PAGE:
Articles on Animation &Commentary 22 Jul 2009 07:12 am

Recap – theories

I’d written this a couple of years ago and posted it then, but I thought I’d expand on it a bit.

I have my own, odd thoughts about animators – great, master animators – these are the only ones I’m talking about.

I think there are two types of animator. Both types, I think, are brilliant but I have my preference. Basically it’s the same breakdown I have with live action actors: the difference between Laurence Oliver and Marlon Brando. Both are geniuses, but I’d go out of my way to see one of them more than the other.

One works from the outside in, and the other works from the inside out. It’s Royal Academy vs. Stanislavsky.


- One is a brilliant mechanic of an artist who gets every pose every gesture just right. The movement of the character is perfectly flawless, the accents are always in the right place, the timing is perfect, and the weight captured is exact.

The character is developed but usually in a manipulated, studiously planned way. Usually, this animation, to me, is cold. Give the character a fake nose, and Laurence Olivier could be playing it.
(Art Babbitt, at the top of the triangle, is to me the model for this type of animator.)

(Babbitt dwng of Mime from Hubley’s Everybody Rides the Carousel)
Then there is the emotional animator. The poses, gestures, actions of the character are emotionally executed by the animator as if this were the only way it could come out. The drawings are often violent and immediate – pencils ripping through paper and dark blotchy artwork.

This animator often puts emotion above mechanics, but (s)he digs to the depth of the part to find a real living thing. It isn’t always beautiful, but there’s a gem of a character on the screen. Like any living organism it’s unexpected and natural. Often this type animator works straight ahead (Does dwg#1 first, then #2,
(Grim Natwick, to me, is the prime example of this type.)

No, I’m not saying if you draw dirty, rough, violent drawings you’ll be a great animator. I’m speaking somewhat metaphorically – although the two examples I gave actually did draw that way. I’m sure Art Babbitt did one or two rough,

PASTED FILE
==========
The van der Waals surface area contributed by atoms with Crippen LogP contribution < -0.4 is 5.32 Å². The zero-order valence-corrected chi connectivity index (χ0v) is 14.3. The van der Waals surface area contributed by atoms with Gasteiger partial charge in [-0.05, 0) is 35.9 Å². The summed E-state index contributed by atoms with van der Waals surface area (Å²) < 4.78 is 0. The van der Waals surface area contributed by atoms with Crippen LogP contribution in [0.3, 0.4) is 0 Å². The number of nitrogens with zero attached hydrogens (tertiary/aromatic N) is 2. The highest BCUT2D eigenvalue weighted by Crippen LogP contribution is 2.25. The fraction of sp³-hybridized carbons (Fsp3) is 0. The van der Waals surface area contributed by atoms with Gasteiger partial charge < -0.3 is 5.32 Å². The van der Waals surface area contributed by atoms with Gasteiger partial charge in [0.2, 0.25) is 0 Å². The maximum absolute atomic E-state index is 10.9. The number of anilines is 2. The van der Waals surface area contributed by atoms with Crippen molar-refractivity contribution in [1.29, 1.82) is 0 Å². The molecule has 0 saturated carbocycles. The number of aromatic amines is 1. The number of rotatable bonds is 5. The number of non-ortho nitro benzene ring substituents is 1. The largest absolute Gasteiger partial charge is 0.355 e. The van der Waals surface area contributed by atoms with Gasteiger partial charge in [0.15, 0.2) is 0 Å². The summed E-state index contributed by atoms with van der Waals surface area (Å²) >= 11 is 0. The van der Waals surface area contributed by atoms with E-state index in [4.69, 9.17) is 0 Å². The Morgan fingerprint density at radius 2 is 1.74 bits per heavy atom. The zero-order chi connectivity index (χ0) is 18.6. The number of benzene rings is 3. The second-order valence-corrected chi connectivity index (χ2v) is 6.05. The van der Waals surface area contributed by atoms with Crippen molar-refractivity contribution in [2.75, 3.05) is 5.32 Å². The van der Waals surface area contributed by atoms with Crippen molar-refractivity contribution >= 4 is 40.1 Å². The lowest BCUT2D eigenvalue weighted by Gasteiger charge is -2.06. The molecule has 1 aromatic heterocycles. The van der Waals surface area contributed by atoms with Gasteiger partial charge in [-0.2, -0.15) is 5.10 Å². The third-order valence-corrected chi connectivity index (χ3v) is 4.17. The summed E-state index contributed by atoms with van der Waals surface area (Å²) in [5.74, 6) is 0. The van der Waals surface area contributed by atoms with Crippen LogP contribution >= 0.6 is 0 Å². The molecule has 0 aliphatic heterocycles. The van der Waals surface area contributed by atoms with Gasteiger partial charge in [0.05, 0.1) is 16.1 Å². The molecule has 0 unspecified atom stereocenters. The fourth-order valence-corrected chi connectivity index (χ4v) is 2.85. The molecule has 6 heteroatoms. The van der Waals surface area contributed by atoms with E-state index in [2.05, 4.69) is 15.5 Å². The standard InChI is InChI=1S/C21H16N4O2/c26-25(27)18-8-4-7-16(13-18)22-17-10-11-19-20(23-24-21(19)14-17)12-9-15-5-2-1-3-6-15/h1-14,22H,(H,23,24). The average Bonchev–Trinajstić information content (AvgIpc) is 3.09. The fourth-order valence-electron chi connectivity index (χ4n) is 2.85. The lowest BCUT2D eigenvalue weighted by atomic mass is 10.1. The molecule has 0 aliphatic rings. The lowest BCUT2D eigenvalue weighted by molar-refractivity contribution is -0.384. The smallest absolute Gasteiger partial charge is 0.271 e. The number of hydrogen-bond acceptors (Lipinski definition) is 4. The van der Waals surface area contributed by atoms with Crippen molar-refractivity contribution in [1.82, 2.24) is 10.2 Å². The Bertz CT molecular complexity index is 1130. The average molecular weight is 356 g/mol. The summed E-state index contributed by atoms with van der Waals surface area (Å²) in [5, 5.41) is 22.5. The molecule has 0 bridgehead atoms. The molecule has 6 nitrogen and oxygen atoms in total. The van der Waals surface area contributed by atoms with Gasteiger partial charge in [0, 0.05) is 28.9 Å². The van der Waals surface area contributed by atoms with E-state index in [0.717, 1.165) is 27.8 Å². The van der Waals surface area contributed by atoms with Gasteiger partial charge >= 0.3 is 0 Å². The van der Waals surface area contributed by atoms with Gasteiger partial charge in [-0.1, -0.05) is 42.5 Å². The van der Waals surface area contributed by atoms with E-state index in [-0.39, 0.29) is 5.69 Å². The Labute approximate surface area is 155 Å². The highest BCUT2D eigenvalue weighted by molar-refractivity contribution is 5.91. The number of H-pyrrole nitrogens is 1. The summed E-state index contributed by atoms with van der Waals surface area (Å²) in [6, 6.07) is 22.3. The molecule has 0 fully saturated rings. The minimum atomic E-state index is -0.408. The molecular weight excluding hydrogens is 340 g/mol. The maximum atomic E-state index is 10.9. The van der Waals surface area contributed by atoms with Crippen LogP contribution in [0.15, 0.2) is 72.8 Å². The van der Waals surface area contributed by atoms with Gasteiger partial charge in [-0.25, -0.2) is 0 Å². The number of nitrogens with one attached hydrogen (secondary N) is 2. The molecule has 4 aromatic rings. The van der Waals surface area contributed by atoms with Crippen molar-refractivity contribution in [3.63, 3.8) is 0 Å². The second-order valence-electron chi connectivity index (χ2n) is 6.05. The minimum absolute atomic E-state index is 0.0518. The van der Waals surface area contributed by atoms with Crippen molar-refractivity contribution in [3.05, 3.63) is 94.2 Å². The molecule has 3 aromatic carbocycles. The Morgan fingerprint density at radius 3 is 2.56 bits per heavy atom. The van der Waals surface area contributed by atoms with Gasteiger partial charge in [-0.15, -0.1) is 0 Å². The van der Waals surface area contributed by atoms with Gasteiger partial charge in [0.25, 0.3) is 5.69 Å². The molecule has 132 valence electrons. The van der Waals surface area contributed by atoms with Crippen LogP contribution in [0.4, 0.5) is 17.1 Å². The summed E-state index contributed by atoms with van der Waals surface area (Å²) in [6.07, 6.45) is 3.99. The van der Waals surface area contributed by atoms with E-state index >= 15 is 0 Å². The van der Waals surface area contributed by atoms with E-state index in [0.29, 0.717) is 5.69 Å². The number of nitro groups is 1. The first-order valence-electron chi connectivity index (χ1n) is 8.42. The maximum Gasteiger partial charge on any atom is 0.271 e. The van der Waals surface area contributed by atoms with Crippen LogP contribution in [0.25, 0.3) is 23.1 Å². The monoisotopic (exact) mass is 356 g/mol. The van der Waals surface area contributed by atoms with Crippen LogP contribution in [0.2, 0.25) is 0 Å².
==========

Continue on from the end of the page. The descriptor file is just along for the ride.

(Grim Natwick drawing from a Mountain Dew spot.)________violent drawings in his life, but
__________________________________________________his animation feels tight, controlled, yet beautiful. Grim also did one or two clean drawings in his time – I have one, as a matter of fact, but his animation is controlled by his feelings, accumulated knowledge of craft, and emotions. It all feels immediate, spur-of-the moment. It’s alive!

I’ve only ever watched animated films with this guide going in the back of my head. Mind you, also, I have enormous respect for both of these types; it’s just that I prefer the emotional type. More than wanting my characters to think, I want them to feel.

My temptation, here, is to give the obvious list of animators and where they fall in my model, but I think for now I won’t. CGI also fits into this mold, but it’s not a great picture. I’m curious to hear what others think of this model.


- I don’t mean for this post to turn into a “praise Grim Natwick” nor a “put down Art Babbitt” statement. I hope it doesn’t read that way.

As I’ve said in the past, I treasure the drawings I have that were done by Art. I study and love every frame of any piece he’s ever animated. I just have more fun, personally – and I underline that word, personally, reviewing Grim’s animation.

Marlon Brando wasn’t a better actor than Laurence Olivier. They just came at it from different angles, and my preference has always been the more natural side of the acting world.

Back in the late thirties when the Group Theater was formed, these actors went to Russia to search out Stanislavsky, an acting teacher who preached at the bible of natural movement – getting in touch with your inner soul to project through the acting.

On Broadway, recently, was a revival of Awake and Sing. Clifford Odets was a member of the original Group Theater, and his plays reflected their “common man” attitude to theatrical productions. They weren’t trying to do spectacles or Royalty plays, they were trying to project the “average Joe” back from the stage. It changed theater, created Arthur Miller and a whole breed of acting styles. Compare, ex-Group Theater performer, John Garfield’s performances of the thirties with someone who was praised to the hilt back then, Paul Muni. Completely different acting styles – one natural and one overemotional and unrealistic.
The same was and is true of animators’ performances.

At Disney’s, these guys took their animation seriously. Some, such as Fred Moore and Norm Ferguson, thought they had it right and continued their own paths. Some looked into Stanislavsky and rejected it; others adopted it wholeheartedly. Still others, such as Grim Natwick, did it naturally and always had. Just as in the theater.